Former Federal Reserve head Alan Greenspan compares bitcoin to “Continental currency” issued in 1775 by the new US Congress to help finance the need for guns, ammunition and supplies for the American Revolution.

The currency allowed George Washington’s new government to create a market for goods and services although the government kept issuing new currency causing it to become worthless by 1782.

Bitcoin looks like the history of fiat money in the United States and other countries going all the way back to 1789. If you look back at the ‘Continental’ which was issued in 1775 – a couple of hundred million dollars – and by 1782, it was worthless. But before it was worthless, George Washington was able to buy a lot of armaments and all sorts of ship parts. And over the period, a significant share of that worthless, ultimately worthless, currency was creating goods and services. That’s what I think is happening with cryptocurrency.”

Supply will determine value

Greenspan said the value of bitcoin will depend on how the supply of cryptocurrency available in the market is handled.

He said with the Continental and the greenback during the Civil War, the amount of fiat currency kept rising. “It’s very difficult to understand how bitcoin is fundamentally different from that. But I am saying there are very considerable similarities – what’s holding the prices up is the supply is down,” Greenspan added.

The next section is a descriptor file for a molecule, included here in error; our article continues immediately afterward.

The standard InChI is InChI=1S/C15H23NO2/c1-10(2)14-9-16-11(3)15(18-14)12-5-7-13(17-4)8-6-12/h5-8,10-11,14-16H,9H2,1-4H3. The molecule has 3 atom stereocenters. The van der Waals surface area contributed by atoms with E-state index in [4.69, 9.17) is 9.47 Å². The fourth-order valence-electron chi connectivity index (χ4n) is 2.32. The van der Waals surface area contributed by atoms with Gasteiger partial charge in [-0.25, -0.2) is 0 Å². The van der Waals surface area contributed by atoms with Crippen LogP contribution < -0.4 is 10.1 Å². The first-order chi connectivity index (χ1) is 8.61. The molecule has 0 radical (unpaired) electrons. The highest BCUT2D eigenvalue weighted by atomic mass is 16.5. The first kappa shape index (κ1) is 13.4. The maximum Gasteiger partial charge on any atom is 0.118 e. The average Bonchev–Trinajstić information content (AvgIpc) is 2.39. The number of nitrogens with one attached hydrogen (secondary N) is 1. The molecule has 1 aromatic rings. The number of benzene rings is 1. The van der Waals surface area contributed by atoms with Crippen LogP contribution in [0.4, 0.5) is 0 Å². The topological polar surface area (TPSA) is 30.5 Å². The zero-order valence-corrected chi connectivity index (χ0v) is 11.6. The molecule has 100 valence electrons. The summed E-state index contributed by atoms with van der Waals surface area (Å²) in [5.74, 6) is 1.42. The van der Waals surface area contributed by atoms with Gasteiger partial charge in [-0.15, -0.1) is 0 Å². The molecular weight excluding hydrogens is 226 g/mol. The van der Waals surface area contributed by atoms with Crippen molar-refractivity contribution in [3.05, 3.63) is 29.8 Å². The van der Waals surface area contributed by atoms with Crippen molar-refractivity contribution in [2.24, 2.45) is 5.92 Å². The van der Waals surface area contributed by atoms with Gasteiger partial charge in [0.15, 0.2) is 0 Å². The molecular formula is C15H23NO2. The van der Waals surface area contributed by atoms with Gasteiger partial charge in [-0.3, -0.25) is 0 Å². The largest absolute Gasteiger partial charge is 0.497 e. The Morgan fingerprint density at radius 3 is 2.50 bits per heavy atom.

“Humans buy all sorts of things that aren’t worth anything. People gamble in casinos when the odds are against them. It has never stopped anybody,” he stated.

Greenspan added:

The value of bitcoin can never be negative. And so, there’s only one thing it can be. It’s either zero or plus and the way human beings estimate value, you’re going to get a number of people who always consider it a plus. And if you happen to get into bitcoin early on, you create a huge potential market but it’s not an accident that virtually all of these cryptocurrencies that have some semblance of control with them, and if the mathematics are correct, are doing reasonably well.”

He said he is writing a book about American history and you can listen to his CNBC interview here.

Visuals: “Washington Crossing the Delaware” by Emanuel Leutze (public domain); Alan Greenspan courtesy CNBC; Continental coin courtesy Heritage Auctions